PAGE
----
Relationship Help

Albert Ellis

"Trying to find the right mate? Want to recapture lost romance and passion with an existing partner? Look no further than this innovative guide. Use it to identify your temperament and type. See which types you attract, and which types you don't. Use the proven tools and techniques to move you from that initial attraction to being partners, and discover how to keep that all-important relationship energized." (Amazon)

Roger Gibson

From his first (now) humorous story of spending decisions in the early days of his marriage to Kari, Roger explores several aspects of the money pitfalls in marriage, including debt management, investing, principals of being an effective manager, discovering your money personality, and balancing the differing spending habits of spouses.

Greg Behrendt and Liz Tuccillo

He's Just Not That Into You * * the six little words that changed dating forever. For ages women have come together over coffee, cocktails, or late-night phone chats to analyze the puzzling behavior of men. Greg Behrendt and Liz Tuccillo are here to say that -- despite good intentions -- you're wasting your time. Men are not complicated, although they'd like you to think they are. And there are no mixed messages. The truth may be he's just not that into you. Based on a popular episode of Sex and the City, He's Just Not That Into You educates otherwise smart women on how to tell when a guy just doesn't like them enough, so they can stop wasting time making excuses for a dead-end relationship.

Lori Gottlieb

By looking at everything from culture to biology, in "Marry Him" Gottlieb frankly explores the dilemma that so many women today seem to face--how to reconcile the strong desire for a husband and family with a list of must-haves so long and complicated that many great guys get rejected out of the gate.

John Gray

"Mars & Venus Starting Over opens the door to finding a rich and fulfilling lifetime of love once again. The first section of the book addresses the part of the healing process that is basically the same for men and women. Dealing with the pain of a breakup or loss is not easy, and John Gray makes it clear that although the pain of loss is an inevitable part of life, suffering is not. He explains that the heart often lags behind the mind, that we must experience our grief in order tobecome whole again. He compassionately shows us how to find forgiveness and explains how good endings make good beginnings. Although the healing process is fundamentally the same, starting over on Venus is often different from starting over on Mars. Women tend to push love away to avoid getting hurt again. On the other hand, men often get involved right away, but have trouble committing. Part two, 'Starting Over on Venus,' explores the twenty-three common challenges..." faced by women. Part three, 'Starting Over on Mars,' address the men's issues.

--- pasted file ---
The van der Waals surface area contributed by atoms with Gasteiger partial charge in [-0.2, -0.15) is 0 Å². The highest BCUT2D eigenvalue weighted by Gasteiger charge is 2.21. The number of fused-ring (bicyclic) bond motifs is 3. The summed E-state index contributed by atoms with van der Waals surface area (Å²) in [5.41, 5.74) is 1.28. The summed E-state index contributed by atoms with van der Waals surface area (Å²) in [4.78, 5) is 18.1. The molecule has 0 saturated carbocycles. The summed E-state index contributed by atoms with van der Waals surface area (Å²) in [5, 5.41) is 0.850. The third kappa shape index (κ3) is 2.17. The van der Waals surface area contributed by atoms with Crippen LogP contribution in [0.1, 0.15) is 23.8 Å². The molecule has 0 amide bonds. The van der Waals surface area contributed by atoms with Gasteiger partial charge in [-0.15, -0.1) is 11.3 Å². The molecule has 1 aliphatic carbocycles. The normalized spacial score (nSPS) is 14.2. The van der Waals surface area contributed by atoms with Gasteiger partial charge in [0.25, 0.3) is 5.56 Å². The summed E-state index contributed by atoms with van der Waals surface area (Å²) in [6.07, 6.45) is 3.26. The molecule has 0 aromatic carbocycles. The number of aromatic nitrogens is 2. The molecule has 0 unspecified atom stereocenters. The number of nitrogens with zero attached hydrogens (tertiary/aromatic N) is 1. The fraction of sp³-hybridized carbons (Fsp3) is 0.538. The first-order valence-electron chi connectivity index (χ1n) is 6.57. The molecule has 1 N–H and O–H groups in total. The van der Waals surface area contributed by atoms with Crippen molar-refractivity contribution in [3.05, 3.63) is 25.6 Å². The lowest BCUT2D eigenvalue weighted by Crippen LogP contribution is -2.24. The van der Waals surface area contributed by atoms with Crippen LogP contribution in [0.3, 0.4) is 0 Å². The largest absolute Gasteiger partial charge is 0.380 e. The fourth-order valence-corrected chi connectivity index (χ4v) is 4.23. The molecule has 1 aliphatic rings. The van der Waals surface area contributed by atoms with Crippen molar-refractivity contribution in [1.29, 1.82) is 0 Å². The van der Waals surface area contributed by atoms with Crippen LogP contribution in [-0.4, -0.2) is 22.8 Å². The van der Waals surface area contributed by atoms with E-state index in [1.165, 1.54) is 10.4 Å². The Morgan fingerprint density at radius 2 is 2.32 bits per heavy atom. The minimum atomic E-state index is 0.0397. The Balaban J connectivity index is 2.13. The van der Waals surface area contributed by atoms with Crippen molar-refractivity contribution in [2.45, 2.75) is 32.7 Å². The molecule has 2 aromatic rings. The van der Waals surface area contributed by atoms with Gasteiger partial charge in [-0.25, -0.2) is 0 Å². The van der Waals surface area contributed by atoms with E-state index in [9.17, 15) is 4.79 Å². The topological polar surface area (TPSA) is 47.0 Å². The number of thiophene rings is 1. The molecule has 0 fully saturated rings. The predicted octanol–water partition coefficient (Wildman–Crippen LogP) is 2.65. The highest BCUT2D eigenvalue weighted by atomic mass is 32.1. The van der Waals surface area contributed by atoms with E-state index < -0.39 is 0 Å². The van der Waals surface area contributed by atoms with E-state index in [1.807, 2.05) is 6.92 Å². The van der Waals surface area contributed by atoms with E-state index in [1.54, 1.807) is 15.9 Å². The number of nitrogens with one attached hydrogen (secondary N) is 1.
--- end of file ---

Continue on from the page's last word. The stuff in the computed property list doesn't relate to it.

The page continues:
Brandon Toropov and Father Luke Buckles

This guide introduces Judaism, Christianity, Islam, Hinduism, Buddhism, Confucianism, Taoism, and Shinto. It also touches on African and Native American traditions, and the growing Baha'i faith.

Also available as an eBook.

Hill Harper

"Why does so much misinformation and mistrust exist between the sexes? Hill addresses the stereotypes that have developed in the Black community, in the hope that by addressing the challenges, Black men and women can find their way to common ground. The Conversation aims to open up the lines of communication, and offers inspiration to those who want to take control of this crisis and start building successful, sustainable relationships."

Kristina Grish

"Finally, the software gods have rescued us from our stalled, confused love lives by giving us so many new ways to meet, connect, and share what we want, feel, and mean. Or have they? Dating has never been simple, but in an age of IMs, text messages, e-mails, and BlackBerry notes, it can be an absolute minefield. How can you accurately judge a guy's potential when all you have to go on is his punctuation? What's the best way to maintain your witty, sassy rapport once you've decided to leave the safety of techno-anonymity and take your relationship off-line?

"When do you remedy a techno-gaffe or know if it's too early to hit send? And how can you gauge his feelings without seeing his body language or even hearing his voice? Enough is enough. In The Joy of Text, real-life cyber-Cyrano Kristina Grish establishes hard and fast rules to help modern women navigate their love lives via technology; offers invaluable tips on how to analyze text, timing, and tone; and provides advice on etiquette in an age when the handwritten thank-you note is all but obsolete."